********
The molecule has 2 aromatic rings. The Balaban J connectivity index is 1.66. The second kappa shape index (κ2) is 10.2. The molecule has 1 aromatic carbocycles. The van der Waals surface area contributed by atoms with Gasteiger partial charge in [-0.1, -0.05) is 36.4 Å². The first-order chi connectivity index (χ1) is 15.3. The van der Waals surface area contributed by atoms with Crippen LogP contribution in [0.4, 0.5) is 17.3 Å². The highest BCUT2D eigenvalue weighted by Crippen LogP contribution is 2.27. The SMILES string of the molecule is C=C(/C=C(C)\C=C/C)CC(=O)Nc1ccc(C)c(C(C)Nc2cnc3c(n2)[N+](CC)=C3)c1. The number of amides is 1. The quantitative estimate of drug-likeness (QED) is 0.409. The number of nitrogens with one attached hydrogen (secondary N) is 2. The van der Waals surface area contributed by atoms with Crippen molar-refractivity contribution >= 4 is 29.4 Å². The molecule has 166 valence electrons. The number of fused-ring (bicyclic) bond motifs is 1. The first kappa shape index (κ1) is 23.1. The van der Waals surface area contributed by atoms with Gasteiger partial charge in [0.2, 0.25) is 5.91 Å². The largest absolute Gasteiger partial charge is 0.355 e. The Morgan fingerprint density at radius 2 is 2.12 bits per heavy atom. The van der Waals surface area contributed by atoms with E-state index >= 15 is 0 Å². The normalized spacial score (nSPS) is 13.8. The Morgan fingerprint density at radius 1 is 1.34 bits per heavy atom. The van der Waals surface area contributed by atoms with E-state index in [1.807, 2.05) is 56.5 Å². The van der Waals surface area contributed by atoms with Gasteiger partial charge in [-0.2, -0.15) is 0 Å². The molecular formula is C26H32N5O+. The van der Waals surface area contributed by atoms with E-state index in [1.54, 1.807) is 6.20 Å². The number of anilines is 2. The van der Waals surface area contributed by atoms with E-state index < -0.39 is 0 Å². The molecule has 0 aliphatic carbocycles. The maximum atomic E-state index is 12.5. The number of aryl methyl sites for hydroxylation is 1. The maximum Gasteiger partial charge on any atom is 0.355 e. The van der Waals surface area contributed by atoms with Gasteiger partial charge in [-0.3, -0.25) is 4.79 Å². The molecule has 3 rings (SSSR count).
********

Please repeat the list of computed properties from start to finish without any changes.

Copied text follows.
The molecule has 2 aromatic rings. The Balaban J connectivity index is 1.66. The second kappa shape index (κ2) is 10.2. The molecule has 1 aromatic carbocycles. The van der Waals surface area contributed by atoms with Gasteiger partial charge in [-0.1, -0.05) is 36.4 Å². The first-order chi connectivity index (χ1) is 15.3. The van der Waals surface area contributed by atoms with Crippen LogP contribution in [0.4, 0.5) is 17.3 Å². The highest BCUT2D eigenvalue weighted by Crippen LogP contribution is 2.27. The SMILES string of the molecule is C=C(/C=C(C)\C=C/C)CC(=O)Nc1ccc(C)c(C(C)Nc2cnc3c(n2)[N+](CC)=C3)c1. The number of amides is 1. The quantitative estimate of drug-likeness (QED) is 0.409. The number of nitrogens with one attached hydrogen (secondary N) is 2. The van der Waals surface area contributed by atoms with Crippen molar-refractivity contribution >= 4 is 29.4 Å². The molecule has 166 valence electrons. The number of fused-ring (bicyclic) bond motifs is 1. The first kappa shape index (κ1) is 23.1. The van der Waals surface area contributed by atoms with Gasteiger partial charge in [0.2, 0.25) is 5.91 Å². The largest absolute Gasteiger partial charge is 0.355 e. The Morgan fingerprint density at radius 2 is 2.12 bits per heavy atom. The van der Waals surface area contributed by atoms with E-state index >= 15 is 0 Å². The normalized spacial score (nSPS) is 13.8. The Morgan fingerprint density at radius 1 is 1.34 bits per heavy atom. The van der Waals surface area contributed by atoms with E-state index in [1.807, 2.05) is 56.5 Å². The van der Waals surface area contributed by atoms with Gasteiger partial charge in [-0.2, -0.15) is 0 Å². The molecular formula is C26H32N5O+. The van der Waals surface area contributed by atoms with E-state index in [1.54, 1.807) is 6.20 Å². The number of anilines is 2. The van der Waals surface area contributed by atoms with E-state index < -0.39 is 0 Å². The molecule has 0 aliphatic carbocycles. The maximum atomic E-state index is 12.5. The number of aryl methyl sites for hydroxylation is 1. The maximum Gasteiger partial charge on any atom is 0.355 e. The van der Waals surface area contributed by atoms with Gasteiger partial charge in [-0.3, -0.25) is 4.79 Å². The molecule has 3 rings (SSSR count).